Well, it’s Monday morning and I’m alive to write and publish this, which means I survived my first olympic distance triathlon! I’m also super pumped to tell you about it because it was SO much fun. This 5th instalment of my half Ironman 70.3 training will cover yesterday’s race experience, my day-before-the-race prep, and a few other training notes related to nutrition and motivation over the past couple of months. In case you missed the previous check-ins, you’ll find them below:
You might want to grab yourself a delicious beverage because this one’s a whopper (but a juicy one, and I’m not talking about the burger.) Let’s get into it!
The Subaru Vancouver Triathlon
There are currently only 8 weeks until Challenge Penticton on August 30th and I can’t believe how fast time is flying. The main purpose behind racing the Subaru Vancouver Triathlon was to get a feel for racing and expose myself to the race atmosphere (since my experience is limited to last year’s Guelph Subaru duathlon). The goal was not to go all-out, balls-to-the-wall in effort to pull off a crazy fast time, and to be honest, I really just wanted to finish.
Starting with the race distance, this was what was ahead of me:
- 1500m ocean swim (2 course loops)
- 40km/24.8mi bike (2 course loops)
- 10k/6.21mi run (2 course loops)
On Saturday afternoon I went to the race location for packet pick-up, to check my bike into the transition area, and to attend the mandatory athlete briefing on the beach. After that, it was home to start packing #ALLthethings. I mentally went through every part of the race in my head and made a list on paper of every item first, then packed it all up. Guys, there is SO much more to think about for a tri than there is for a run-only race!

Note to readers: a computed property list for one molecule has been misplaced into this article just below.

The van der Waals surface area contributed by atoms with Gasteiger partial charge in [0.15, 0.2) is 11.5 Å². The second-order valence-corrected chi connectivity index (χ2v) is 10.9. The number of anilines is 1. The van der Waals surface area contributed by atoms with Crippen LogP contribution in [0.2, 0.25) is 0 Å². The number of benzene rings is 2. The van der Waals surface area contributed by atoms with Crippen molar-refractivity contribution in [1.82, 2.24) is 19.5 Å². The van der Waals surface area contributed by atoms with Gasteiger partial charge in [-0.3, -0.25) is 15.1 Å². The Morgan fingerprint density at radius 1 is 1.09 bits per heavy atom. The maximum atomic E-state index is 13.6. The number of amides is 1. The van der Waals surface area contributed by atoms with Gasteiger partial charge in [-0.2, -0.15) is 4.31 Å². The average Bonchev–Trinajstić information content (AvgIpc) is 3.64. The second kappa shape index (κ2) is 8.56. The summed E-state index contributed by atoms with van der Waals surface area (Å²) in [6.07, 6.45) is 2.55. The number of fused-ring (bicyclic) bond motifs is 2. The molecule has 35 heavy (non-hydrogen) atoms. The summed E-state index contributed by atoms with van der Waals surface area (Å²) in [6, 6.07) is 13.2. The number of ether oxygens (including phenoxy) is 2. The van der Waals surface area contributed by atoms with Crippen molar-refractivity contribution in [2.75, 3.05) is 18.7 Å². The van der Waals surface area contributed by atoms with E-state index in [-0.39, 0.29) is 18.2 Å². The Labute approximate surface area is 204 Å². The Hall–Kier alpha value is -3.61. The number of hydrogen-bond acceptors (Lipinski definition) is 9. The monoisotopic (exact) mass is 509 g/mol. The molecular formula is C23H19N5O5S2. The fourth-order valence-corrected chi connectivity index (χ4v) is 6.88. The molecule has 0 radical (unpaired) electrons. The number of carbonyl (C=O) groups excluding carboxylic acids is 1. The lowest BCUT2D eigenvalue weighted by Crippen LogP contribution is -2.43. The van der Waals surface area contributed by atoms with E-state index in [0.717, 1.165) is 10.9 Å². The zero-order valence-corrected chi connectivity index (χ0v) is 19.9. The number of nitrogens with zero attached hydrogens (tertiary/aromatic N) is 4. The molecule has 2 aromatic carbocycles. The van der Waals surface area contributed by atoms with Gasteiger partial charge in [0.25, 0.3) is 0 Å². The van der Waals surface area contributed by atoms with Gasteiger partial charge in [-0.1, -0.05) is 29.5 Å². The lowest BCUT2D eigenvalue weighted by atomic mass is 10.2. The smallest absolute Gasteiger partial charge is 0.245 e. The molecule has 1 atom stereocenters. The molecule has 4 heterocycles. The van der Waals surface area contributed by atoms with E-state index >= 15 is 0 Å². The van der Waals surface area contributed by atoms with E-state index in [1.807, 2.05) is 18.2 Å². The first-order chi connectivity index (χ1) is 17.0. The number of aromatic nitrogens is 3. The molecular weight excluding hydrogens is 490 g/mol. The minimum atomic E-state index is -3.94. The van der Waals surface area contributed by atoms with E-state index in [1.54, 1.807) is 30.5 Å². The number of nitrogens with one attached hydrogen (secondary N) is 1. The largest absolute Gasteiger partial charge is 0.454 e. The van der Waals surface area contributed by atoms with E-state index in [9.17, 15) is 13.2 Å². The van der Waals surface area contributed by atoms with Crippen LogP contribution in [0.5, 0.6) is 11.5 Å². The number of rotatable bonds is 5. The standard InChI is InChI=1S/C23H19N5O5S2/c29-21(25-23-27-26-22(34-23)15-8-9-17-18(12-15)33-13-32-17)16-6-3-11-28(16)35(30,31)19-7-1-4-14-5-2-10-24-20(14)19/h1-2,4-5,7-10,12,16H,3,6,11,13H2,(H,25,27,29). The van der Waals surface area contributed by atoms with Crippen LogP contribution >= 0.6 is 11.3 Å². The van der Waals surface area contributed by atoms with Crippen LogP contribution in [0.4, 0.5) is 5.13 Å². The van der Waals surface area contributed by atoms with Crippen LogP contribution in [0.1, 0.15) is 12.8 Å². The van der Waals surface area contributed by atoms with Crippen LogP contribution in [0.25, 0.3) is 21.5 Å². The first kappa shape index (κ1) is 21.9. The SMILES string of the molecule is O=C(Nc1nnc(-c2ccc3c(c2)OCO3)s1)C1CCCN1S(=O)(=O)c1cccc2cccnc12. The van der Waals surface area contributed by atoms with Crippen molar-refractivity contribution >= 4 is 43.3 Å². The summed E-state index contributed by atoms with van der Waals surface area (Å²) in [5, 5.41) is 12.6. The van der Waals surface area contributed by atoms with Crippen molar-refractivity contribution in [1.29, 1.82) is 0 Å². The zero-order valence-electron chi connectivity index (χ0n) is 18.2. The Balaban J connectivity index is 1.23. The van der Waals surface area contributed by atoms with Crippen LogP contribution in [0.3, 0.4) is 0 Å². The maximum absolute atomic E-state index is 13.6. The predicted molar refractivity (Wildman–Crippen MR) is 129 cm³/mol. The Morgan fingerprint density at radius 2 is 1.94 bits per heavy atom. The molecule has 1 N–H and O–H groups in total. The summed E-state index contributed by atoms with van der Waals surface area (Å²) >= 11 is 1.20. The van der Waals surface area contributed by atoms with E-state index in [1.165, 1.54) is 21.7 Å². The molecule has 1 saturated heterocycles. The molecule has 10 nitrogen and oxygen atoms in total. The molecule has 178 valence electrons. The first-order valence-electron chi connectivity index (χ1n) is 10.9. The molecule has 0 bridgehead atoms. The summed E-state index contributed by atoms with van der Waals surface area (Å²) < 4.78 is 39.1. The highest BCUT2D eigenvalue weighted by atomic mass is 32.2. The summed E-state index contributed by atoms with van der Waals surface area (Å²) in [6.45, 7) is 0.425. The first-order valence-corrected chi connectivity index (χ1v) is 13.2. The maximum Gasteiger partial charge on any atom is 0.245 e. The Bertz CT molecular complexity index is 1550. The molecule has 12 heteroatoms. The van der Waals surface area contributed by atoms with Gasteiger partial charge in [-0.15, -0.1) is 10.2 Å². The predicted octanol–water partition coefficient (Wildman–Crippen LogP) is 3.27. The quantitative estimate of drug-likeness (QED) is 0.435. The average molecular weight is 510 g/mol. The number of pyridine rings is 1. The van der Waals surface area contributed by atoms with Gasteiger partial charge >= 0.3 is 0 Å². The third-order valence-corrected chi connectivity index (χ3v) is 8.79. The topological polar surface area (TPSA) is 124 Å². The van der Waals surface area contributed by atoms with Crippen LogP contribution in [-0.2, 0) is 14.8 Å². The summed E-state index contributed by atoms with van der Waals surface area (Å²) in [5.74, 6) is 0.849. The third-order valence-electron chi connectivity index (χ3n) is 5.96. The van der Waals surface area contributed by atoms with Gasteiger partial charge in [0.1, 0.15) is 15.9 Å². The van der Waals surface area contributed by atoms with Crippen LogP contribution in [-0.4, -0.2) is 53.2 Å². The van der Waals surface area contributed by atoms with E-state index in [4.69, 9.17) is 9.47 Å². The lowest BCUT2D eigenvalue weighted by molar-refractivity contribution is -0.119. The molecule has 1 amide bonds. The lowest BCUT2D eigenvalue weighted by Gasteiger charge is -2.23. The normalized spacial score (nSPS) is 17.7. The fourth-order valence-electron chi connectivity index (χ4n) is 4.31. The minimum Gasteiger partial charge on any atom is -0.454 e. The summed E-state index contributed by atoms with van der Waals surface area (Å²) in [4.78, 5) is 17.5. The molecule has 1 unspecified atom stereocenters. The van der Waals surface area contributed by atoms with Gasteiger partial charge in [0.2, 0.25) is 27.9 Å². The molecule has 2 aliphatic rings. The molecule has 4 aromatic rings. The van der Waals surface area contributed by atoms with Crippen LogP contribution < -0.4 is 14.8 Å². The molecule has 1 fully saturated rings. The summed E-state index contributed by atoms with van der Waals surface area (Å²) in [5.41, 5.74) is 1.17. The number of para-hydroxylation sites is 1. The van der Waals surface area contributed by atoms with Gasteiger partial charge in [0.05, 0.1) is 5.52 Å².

I set out everything I’d need in the morning on my bedroom floor, then had a very carby dinner. Before bed, I did a few other things that I’ve never really worried about before running races like:
- Cutting my nails, so they wouldn’t damage the neoprene on my wetsuit
- Shaving my legs, because I didn’t want extra friction making it any more difficult to sausage myself into said wetsuit – this had absolutely nothing to do with anticipated aerodynamic advantage
- Reading the athlete race guide another 365462 times.
Around 8pm, I found myself cleaning my condo like a crazy woman (maybe it helps to calm nerves?) and that’s when I knew it was time for bed.
I was up at 4:30am on Sunday morning with the goal of getting to the race at 6:15. For breakfast I had a banana and a bowl of Love Grown Foods Mighty Flakes – a blend of the Original and Strawberry flavours because I’m a mixed cereal kind of girl – and made sure I got all of that down by 5am, giving myself 2.5 hours to digest it before my wave went off at 7:39. Mighty Flakes have become a pre-race and pre-training favourite because they’re a gluten-free source of carbs that I can easily eat at home or if I’m traveling to a race further away.
Body marking started at 6:30 and I used the time between then and 7:30 to get my gear set up in the transition area, pee, walk around, pee, get my wetsuit on, put on my cap and goggles, pee…. you get the idea. Around 7:15, I took a double dose of my pre-race staple, Vega Pre-Workout Energizer, and made my way down to the beach. Yesterday’s high was 30 degrees C (86F) but it ended up being SUPER overcast and hazy – not ideal for sun tanning but perfect for racing.